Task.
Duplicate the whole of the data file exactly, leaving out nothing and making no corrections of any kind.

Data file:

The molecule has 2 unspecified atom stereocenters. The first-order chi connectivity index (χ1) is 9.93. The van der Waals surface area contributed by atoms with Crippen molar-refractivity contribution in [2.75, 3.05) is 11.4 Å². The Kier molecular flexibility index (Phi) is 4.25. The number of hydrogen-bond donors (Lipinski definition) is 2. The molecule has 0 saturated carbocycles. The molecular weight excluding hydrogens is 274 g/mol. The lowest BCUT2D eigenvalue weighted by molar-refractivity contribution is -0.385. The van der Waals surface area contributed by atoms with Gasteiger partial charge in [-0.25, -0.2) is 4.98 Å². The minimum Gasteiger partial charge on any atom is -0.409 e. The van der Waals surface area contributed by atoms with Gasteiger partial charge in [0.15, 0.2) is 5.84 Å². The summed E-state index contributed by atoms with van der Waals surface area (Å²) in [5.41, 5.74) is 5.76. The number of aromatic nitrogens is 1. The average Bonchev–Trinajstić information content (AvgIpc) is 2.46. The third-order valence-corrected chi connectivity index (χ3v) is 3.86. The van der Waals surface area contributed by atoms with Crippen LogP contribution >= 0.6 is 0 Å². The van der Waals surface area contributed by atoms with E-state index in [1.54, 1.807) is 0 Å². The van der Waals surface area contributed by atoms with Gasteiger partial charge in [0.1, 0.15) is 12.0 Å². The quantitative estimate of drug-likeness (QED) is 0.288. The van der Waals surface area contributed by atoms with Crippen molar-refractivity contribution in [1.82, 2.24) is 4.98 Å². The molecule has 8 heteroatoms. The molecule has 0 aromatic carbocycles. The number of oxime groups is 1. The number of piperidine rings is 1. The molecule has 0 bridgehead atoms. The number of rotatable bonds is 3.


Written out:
The molecule has 2 unspecified atom stereocenters. The first-order chi connectivity index (χ1) is 9.93. The van der Waals surface area contributed by atoms with Crippen molar-refractivity contribution in [2.75, 3.05) is 11.4 Å². The Kier molecular flexibility index (Phi) is 4.25. The number of hydrogen-bond donors (Lipinski definition) is 2. The molecule has 0 saturated carbocycles. The molecular weight excluding hydrogens is 274 g/mol. The lowest BCUT2D eigenvalue weighted by molar-refractivity contribution is -0.385. The van der Waals surface area contributed by atoms with Gasteiger partial charge in [-0.25, -0.2) is 4.98 Å². The minimum Gasteiger partial charge on any atom is -0.409 e. The van der Waals surface area contributed by atoms with Gasteiger partial charge in [0.15, 0.2) is 5.84 Å². The summed E-state index contributed by atoms with van der Waals surface area (Å²) in [5.41, 5.74) is 5.76. The number of aromatic nitrogens is 1. The average Bonchev–Trinajstić information content (AvgIpc) is 2.46. The third-order valence-corrected chi connectivity index (χ3v) is 3.86. The van der Waals surface area contributed by atoms with Crippen LogP contribution >= 0.6 is 0 Å². The van der Waals surface area contributed by atoms with E-state index in [1.54, 1.807) is 0 Å². The van der Waals surface area contributed by atoms with Gasteiger partial charge in [0.1, 0.15) is 12.0 Å². The quantitative estimate of drug-likeness (QED) is 0.288. The van der Waals surface area contributed by atoms with Crippen molar-refractivity contribution in [1.82, 2.24) is 4.98 Å². The molecule has 8 heteroatoms. The molecule has 0 aromatic carbocycles. The number of oxime groups is 1. The number of piperidine rings is 1. The molecule has 0 bridgehead atoms. The number of rotatable bonds is 3.